Ask Jo

Runner's World (UK) - - In This Issue - BY JO PAVEY Jo Pavey is a five- time UK Olympian and for­mer Euro­pean 5000m cham­pion

Jo Pavey on run­ning tall and cool­ing down

It’s im­por­tant to go into re­cov­ery mode soon af­ter your long run be­cause your body and im­mune sys­tem will be quite vul­ner­a­ble. Have a sports drink that con­tains car­bo­hy­drates and elec­trolytes as soon as you’ve fin­ished. If con­di­tions are wet, change into dry kit be­fore you get cold. Do some light stretch­ing of the ma­jor mus­cle groups, fo­cus­ing on any ar­eas that feel par­tic­u­larly tight. Within the first 20 min­utes to half an hour, eat a pro­tein-rich snack or re­cov­ery drink.

Af­ter stretch­ing, an ice bath is help­ful (if you can tol­er­ate it!), es­pe­cially if you’re in an in­tense train­ing phase and quick re­cov­ery is paramount. But it’s not es­sen­tial if a rest day fol­lows the long run in your sched­ule. Have a de­cent meal within a cou­ple of hours. This is when your body is very re­cep­tive to re­stock­ing your glyco­gen stores. It often takes time to prop­erly re­hy­drate af­ter a long run, so keep tak­ing in flu­ids dur­ing the rest of the day. If pos­si­ble, have a nap two or three hours af­ter the run. The day af­ter, don’t at­tempt a hard run, but a short, gen­tle re­cov­ery run can be help­ful. A mas­sage will aid re­cov­ery on the day of the long run or, if that’s not pos­si­ble, the day af­ter. Dur­ing a long run try to take on some sports drinks and, per­haps, gels; this will make it eas­ier to re­cover, as you’ll be less de­pleted. And it’s good prac­tice if you’re train­ing for a marathon.

Is a cool-down nec­es­sary?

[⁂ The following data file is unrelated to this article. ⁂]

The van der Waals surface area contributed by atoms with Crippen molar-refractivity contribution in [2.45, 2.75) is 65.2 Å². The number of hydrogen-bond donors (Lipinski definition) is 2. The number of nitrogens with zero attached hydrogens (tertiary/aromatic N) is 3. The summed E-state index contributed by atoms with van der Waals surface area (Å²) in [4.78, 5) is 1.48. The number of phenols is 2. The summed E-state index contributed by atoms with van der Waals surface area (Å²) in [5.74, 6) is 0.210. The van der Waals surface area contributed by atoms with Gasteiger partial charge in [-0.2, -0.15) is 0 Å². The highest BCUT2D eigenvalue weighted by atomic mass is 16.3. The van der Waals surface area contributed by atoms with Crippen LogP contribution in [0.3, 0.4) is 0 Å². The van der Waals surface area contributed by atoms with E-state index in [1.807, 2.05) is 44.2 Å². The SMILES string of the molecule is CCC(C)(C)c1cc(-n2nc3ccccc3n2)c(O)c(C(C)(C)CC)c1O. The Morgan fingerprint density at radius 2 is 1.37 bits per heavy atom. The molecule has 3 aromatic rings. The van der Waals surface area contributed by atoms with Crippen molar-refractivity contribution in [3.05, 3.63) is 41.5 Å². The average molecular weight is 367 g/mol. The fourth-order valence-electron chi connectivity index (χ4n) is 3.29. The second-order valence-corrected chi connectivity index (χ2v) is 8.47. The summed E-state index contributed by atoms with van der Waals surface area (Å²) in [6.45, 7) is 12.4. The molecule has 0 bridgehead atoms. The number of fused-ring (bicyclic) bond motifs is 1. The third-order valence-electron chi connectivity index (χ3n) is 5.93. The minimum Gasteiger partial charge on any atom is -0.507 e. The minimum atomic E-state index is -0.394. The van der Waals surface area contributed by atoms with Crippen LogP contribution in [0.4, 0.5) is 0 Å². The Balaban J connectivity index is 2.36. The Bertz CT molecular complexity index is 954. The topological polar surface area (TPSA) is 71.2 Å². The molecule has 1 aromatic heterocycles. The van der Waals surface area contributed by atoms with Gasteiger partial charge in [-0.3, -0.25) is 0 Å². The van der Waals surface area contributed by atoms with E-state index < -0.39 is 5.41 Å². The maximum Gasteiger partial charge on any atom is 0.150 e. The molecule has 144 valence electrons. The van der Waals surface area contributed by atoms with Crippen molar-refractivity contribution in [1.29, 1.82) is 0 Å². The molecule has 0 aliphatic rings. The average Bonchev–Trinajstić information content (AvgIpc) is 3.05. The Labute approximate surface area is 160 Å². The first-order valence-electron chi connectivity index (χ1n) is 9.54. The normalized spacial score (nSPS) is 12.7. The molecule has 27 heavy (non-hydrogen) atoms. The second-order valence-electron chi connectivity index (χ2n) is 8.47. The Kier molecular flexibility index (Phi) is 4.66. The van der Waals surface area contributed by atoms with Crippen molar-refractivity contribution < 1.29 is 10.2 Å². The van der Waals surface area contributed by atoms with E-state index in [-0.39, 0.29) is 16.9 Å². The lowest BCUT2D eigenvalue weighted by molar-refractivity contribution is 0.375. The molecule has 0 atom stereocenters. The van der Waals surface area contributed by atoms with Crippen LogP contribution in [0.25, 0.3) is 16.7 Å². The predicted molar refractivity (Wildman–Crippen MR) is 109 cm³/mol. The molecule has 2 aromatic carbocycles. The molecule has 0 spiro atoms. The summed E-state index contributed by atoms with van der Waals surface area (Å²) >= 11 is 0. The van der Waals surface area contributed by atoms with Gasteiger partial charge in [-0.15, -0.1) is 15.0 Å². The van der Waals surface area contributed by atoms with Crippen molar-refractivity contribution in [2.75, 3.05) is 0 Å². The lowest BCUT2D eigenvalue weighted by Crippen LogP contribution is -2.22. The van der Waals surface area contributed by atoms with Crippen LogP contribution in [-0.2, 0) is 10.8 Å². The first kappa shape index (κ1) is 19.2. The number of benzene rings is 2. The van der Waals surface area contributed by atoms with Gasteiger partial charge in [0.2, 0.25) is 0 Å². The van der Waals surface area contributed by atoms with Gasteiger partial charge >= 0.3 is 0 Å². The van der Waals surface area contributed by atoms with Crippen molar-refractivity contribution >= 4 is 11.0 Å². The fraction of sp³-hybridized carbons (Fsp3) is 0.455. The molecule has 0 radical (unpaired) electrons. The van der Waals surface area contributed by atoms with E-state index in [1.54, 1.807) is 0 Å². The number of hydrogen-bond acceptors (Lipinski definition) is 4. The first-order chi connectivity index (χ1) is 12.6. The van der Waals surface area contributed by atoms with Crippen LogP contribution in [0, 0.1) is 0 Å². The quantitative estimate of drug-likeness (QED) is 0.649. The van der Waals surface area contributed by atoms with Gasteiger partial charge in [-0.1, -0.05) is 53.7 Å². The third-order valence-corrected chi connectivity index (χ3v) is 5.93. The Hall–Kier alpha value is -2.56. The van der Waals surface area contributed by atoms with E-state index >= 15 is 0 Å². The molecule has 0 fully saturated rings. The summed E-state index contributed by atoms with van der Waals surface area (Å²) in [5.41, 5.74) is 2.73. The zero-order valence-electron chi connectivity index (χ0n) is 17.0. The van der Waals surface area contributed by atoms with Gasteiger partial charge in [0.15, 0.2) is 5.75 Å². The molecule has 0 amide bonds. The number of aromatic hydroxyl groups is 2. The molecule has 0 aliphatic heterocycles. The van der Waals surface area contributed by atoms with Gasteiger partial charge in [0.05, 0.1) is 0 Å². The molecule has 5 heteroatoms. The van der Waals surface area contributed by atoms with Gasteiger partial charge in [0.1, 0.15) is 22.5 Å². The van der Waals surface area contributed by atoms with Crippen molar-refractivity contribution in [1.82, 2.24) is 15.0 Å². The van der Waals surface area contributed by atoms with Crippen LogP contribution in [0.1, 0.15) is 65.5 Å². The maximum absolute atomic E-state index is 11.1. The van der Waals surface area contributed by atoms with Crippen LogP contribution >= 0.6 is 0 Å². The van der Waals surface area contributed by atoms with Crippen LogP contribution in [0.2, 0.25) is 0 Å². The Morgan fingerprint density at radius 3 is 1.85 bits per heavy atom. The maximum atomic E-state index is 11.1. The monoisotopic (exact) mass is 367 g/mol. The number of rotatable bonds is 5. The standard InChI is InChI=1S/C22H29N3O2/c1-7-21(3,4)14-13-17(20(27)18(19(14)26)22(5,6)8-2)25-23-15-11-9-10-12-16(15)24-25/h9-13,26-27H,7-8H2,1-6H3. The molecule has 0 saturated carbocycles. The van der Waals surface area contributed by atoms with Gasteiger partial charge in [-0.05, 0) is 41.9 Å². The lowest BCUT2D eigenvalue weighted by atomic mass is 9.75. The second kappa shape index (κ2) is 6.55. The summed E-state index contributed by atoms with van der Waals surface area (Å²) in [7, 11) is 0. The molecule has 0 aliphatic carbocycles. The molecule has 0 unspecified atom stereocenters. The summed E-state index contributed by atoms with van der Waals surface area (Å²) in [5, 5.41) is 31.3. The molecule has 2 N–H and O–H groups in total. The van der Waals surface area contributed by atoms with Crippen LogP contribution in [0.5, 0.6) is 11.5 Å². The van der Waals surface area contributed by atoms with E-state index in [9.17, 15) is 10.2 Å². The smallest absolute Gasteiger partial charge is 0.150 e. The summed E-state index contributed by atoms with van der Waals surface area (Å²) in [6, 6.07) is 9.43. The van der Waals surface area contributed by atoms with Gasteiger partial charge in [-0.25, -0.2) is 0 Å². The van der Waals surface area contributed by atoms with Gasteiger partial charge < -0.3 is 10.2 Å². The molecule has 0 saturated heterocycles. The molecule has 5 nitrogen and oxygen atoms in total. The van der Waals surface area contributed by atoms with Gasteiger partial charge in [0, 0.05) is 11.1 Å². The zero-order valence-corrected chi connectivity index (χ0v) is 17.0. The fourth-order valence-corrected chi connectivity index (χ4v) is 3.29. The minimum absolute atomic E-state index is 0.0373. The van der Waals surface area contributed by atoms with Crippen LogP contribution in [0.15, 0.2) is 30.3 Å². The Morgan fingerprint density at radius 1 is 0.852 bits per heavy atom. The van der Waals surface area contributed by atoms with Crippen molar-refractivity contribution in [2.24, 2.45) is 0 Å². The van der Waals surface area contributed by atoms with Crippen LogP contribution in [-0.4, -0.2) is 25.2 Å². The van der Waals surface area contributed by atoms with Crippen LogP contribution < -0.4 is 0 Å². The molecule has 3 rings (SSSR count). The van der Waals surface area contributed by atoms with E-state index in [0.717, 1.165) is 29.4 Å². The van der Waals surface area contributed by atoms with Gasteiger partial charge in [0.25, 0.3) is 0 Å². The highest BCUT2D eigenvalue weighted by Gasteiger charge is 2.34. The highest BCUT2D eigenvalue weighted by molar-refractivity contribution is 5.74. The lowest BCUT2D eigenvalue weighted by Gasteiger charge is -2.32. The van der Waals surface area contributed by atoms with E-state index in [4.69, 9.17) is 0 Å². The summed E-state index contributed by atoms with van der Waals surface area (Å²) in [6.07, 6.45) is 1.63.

A cool-down helps your body to grad­u­ally re­turn to its rest­ing state. It also helps to elim­i­nate meta­bolic waste prod­ucts such as lac­tic acid, and re­duces tight­en­ing of the mus­cles. The type of cool-down de­pends on the work­out you’ve done. Af­ter an easy or steady run, a cool-down jog isn’t nec­es­sary. But it’s good to stretch to pre­vent your mus­cles tight­en­ing up. Postrun is a good time to stretch, as your mus­cles are nice and warm. Walk around a bit, too, rather than sud­denly sit­ting for a long time. Af­ter a hard or tempo run, do a few min­utes of easy jogging to cool down, then stretch. A good cool-down is most ben­e­fi­cial af­ter an in­ter­val ses­sion – it should in­volve at least 10-15 min­utes of jogging be­fore stretch­ing.

What is ‘run­ning tall’?

It means run­ning with your head, shoul­ders, torso, pelvis and hips in align­ment, with­out slouch­ing at the shoul­ders and bend­ing at the hips. It also en­cour­ages a good foot-plant po­si­tion un­der your body. When ‘run­ning tall’, en­gage your core mus­cles and imag­ine you are lift­ing up out of your hips rather than sink­ing down into them – this should make you feel lighter on your legs. Don’t hold your­self rigidly while run­ning tall – good form is re­laxed, al­low­ing your mus­cles to move freely. Don’t take the ex­pres­sion too lit­er­ally; it’s im­por­tant not to run so up­right that it re­duces your abil­ity to drive for­ward and pro­duce speed.

ICE AT A PRICE A postrun ice bath can aid re­cov­ery , but it’s not for ev­ery­one

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